By Jeff Fox, VP of Operations
Either through their own stand-alone solution or via their outsourced billing partner, the majority of practices today have access to powerful business intelligence tools. With such a large volume of data, it can be overwhelming to know where to start.
Key Performance Indicators (KPIs) are a good place to begin. KPIs are numerical factors used to quantitatively measure performance, either against internal parameters or benchmarked against peer organizations. Examples of useful KPIs are volumes, payments, net days in A/R, days in A/R greater than 120 days, and denial percentages.
KPIs provide value to both the executive and the operational levels of a practice. The below executive level dashboard provides instant feedback on the global health of a practice, while simultaneously identifying a potential area for improvement in red.
Unlocking the power of business intelligence
Unlocking the power of business intelligence in day-to-day physician practice operations is still greatly under-utilized. For example, most practices monitor their trending denial percentage, but few dive deep enough to find real, actionable data. In the below example, this practice has 872 denials for not being medically necessary.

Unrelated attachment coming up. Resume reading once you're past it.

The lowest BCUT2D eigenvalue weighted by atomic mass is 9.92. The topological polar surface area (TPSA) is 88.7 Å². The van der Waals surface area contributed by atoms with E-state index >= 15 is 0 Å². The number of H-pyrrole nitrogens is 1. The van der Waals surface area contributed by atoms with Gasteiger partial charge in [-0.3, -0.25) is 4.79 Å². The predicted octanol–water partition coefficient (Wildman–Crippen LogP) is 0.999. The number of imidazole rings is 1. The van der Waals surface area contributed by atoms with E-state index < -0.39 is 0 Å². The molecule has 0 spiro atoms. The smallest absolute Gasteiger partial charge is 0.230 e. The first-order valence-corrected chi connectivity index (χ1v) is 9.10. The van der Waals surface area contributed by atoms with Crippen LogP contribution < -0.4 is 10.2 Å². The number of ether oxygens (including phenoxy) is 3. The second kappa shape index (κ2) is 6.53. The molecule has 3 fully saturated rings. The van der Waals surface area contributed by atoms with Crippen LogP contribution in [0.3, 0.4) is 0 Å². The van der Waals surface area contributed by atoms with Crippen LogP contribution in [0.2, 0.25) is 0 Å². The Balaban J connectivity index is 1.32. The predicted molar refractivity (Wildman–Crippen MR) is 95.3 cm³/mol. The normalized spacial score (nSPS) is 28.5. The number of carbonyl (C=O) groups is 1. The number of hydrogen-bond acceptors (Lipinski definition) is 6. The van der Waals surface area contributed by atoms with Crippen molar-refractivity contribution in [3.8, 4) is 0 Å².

Using business intelligence, we are able to quickly determine that 80% of these are Medicare related, with the majority being some form of Doppler extremity study.
Further investigation reveals that over 80% of all the Doppler denials are related to unspecified or observation diagnoses such as M85.80 or Z03.89. In fact, five of the top six diagnoses are related to an unspecified condition or an observation ICD-10. The impact of ICD-10 is upon us!
This information can now be put to use by the practice to improve performance. A good place to begin would be to educate technologists to document all extremity studies with more definitive symptoms such as “lower left leg pain as result of diabetes” and to no longer use “observation” or “pain”. This radiology group should also follow-up with their hospital information systems department to make sure the ER, ordering physician, and technologist notes are following the patient all the way to the interpreting radiologists reading palette for both quality of care and for billing.
Business Intelligence is not just for benchmarking high-level indicators, it can unlock actionable data that can and will result in increased revenue for physician practices.